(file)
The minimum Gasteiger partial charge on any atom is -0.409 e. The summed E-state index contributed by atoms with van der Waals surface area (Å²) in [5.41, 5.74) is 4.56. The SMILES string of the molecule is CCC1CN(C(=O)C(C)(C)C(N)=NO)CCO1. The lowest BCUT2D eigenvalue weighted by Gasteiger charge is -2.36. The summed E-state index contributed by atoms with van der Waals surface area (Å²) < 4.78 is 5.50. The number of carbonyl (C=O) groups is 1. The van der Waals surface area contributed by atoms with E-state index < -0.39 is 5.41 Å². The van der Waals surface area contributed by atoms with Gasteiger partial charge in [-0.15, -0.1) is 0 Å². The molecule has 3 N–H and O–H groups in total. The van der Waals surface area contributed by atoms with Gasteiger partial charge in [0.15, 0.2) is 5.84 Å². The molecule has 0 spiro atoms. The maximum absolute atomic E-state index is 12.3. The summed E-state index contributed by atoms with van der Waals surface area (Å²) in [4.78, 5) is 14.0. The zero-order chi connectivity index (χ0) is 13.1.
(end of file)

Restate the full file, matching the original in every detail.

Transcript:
The minimum Gasteiger partial charge on any atom is -0.409 e. The summed E-state index contributed by atoms with van der Waals surface area (Å²) in [5.41, 5.74) is 4.56. The SMILES string of the molecule is CCC1CN(C(=O)C(C)(C)C(N)=NO)CCO1. The lowest BCUT2D eigenvalue weighted by Gasteiger charge is -2.36. The summed E-state index contributed by atoms with van der Waals surface area (Å²) < 4.78 is 5.50. The number of carbonyl (C=O) groups is 1. The van der Waals surface area contributed by atoms with E-state index < -0.39 is 5.41 Å². The van der Waals surface area contributed by atoms with Gasteiger partial charge in [-0.15, -0.1) is 0 Å². The molecule has 3 N–H and O–H groups in total. The van der Waals surface area contributed by atoms with Gasteiger partial charge in [0.15, 0.2) is 5.84 Å². The molecule has 0 spiro atoms. The maximum absolute atomic E-state index is 12.3. The summed E-state index contributed by atoms with van der Waals surface area (Å²) in [4.78, 5) is 14.0. The zero-order chi connectivity index (χ0) is 13.1.